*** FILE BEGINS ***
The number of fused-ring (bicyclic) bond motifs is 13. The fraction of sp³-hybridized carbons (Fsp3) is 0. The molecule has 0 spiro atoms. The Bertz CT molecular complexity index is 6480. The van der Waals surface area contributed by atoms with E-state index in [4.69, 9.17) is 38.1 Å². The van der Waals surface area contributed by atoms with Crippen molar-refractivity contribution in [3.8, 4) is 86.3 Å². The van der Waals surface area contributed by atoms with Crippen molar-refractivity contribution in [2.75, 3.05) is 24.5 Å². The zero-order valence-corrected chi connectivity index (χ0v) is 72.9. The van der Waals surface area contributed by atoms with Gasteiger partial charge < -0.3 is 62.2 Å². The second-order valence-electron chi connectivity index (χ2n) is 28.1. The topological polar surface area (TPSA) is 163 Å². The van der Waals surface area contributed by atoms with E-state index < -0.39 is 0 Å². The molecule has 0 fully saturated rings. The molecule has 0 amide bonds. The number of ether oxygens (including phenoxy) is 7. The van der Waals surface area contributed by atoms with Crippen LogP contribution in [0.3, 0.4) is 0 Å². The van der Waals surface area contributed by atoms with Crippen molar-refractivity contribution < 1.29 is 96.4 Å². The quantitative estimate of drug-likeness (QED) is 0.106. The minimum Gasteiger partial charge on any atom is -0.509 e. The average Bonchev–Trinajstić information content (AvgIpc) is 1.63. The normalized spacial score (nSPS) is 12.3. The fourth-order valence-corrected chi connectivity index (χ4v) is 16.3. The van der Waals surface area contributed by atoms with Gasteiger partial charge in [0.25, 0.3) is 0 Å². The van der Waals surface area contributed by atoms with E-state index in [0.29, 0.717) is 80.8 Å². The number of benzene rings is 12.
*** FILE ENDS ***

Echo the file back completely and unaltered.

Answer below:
The number of fused-ring (bicyclic) bond motifs is 13. The fraction of sp³-hybridized carbons (Fsp3) is 0. The molecule has 0 spiro atoms. The Bertz CT molecular complexity index is 6480. The van der Waals surface area contributed by atoms with E-state index in [4.69, 9.17) is 38.1 Å². The van der Waals surface area contributed by atoms with Crippen molar-refractivity contribution in [3.8, 4) is 86.3 Å². The van der Waals surface area contributed by atoms with Crippen molar-refractivity contribution in [2.75, 3.05) is 24.5 Å². The zero-order valence-corrected chi connectivity index (χ0v) is 72.9. The van der Waals surface area contributed by atoms with Gasteiger partial charge < -0.3 is 62.2 Å². The second-order valence-electron chi connectivity index (χ2n) is 28.1. The topological polar surface area (TPSA) is 163 Å². The van der Waals surface area contributed by atoms with E-state index < -0.39 is 0 Å². The molecule has 0 fully saturated rings. The molecule has 0 amide bonds. The number of ether oxygens (including phenoxy) is 7. The van der Waals surface area contributed by atoms with Crippen LogP contribution in [0.3, 0.4) is 0 Å². The van der Waals surface area contributed by atoms with Crippen molar-refractivity contribution < 1.29 is 96.4 Å². The quantitative estimate of drug-likeness (QED) is 0.106. The minimum Gasteiger partial charge on any atom is -0.509 e. The average Bonchev–Trinajstić information content (AvgIpc) is 1.63. The normalized spacial score (nSPS) is 12.3. The fourth-order valence-corrected chi connectivity index (χ4v) is 16.3. The van der Waals surface area contributed by atoms with Gasteiger partial charge in [0.25, 0.3) is 0 Å². The van der Waals surface area contributed by atoms with E-state index in [0.29, 0.717) is 80.8 Å². The number of benzene rings is 12.